Yo, the simple app that rocketed to the top of the App Store charts in June 2014, is attempting to make a comeback with the launch of Yo 2.0.
The concept behind Yo is simple: You send the word “Yo” to people. It was that bare-bones simplicity that made it a hit.
Financial Times writer Tim Bradshaw called Yo “ridiculous” in an article that kickstarted a press frenzy over the app.
Now, Yo is hoping to recapture some of the magic that made it popular with the launch of Yo 2.0. The app is adding an interface for Yo’ing someone your location, Yo’ing them a photo, or just sending the word “Yo.”
Yo Photos lets users send simple photos to each other. There are no filters, text comments, or options to retake the shot — it’s a simple approach that plays off Yo’s bare bones messaging functionality.
Another new feature in Yo 2.0 is the launch of Yo Groups: group chats for Yo. Now Yo users can Yo all their friends with a Yo sent to multiple people.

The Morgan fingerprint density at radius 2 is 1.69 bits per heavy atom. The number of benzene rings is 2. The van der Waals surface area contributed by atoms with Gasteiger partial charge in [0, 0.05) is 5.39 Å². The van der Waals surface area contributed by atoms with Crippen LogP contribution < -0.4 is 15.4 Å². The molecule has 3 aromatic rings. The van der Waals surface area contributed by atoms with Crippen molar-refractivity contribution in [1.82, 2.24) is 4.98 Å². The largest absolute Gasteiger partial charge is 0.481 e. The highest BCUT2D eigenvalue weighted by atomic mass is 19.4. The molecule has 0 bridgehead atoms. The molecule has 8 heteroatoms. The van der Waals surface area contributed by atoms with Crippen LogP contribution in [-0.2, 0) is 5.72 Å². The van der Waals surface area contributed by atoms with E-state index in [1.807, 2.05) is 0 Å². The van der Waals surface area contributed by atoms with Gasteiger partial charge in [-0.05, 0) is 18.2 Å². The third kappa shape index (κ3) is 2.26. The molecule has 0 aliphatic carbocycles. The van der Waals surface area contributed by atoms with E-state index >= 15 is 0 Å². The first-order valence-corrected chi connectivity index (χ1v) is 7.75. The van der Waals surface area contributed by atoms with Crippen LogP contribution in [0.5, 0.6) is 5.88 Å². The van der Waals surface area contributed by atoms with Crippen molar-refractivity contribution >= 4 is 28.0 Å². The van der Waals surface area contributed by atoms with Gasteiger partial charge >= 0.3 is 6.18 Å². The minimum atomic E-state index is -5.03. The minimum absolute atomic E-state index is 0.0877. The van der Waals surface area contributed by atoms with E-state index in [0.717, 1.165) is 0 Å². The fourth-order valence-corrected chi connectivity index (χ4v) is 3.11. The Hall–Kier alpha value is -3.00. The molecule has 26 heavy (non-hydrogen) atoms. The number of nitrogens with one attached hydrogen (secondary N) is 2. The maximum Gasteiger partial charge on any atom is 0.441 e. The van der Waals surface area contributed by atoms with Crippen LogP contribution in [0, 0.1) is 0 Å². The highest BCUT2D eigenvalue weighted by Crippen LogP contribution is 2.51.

Yo is hoping the new update will see it return to the top of the App Store charts. The app went viral in June 2014 as technology journalists mocked how simple it was. But users enjoyed the app, and it became the fourth most-popular free app in the US.
“It was pretty crazy. There was a lot of stuff to do,” Yo CEO Or Arbel told Business Insider in December. “What was it like? Sleepless nights. It was just hard keeping the service up, all the interviews, and everything together. Then we got hacked.”
A gang of hackers figured out how to gain access to the mobile phone numbers of Yo users. But instead of causing havoc, the hackers texted Arbel and explained the security flaw. Yo later went on to work with the hackers to fix security issues in the app.
But the app’s success didn’t last, and Yo plummeted down the App Store rankings:
Arbel told Business Insider in December that Yo was planning to introduce monetisation by partnering with brands to enable them to send Yo’s to their customers. The launch of Yo 2.0 will allow companies to send photos and locations as well as links through the app, leaving the door open for the app to start making money.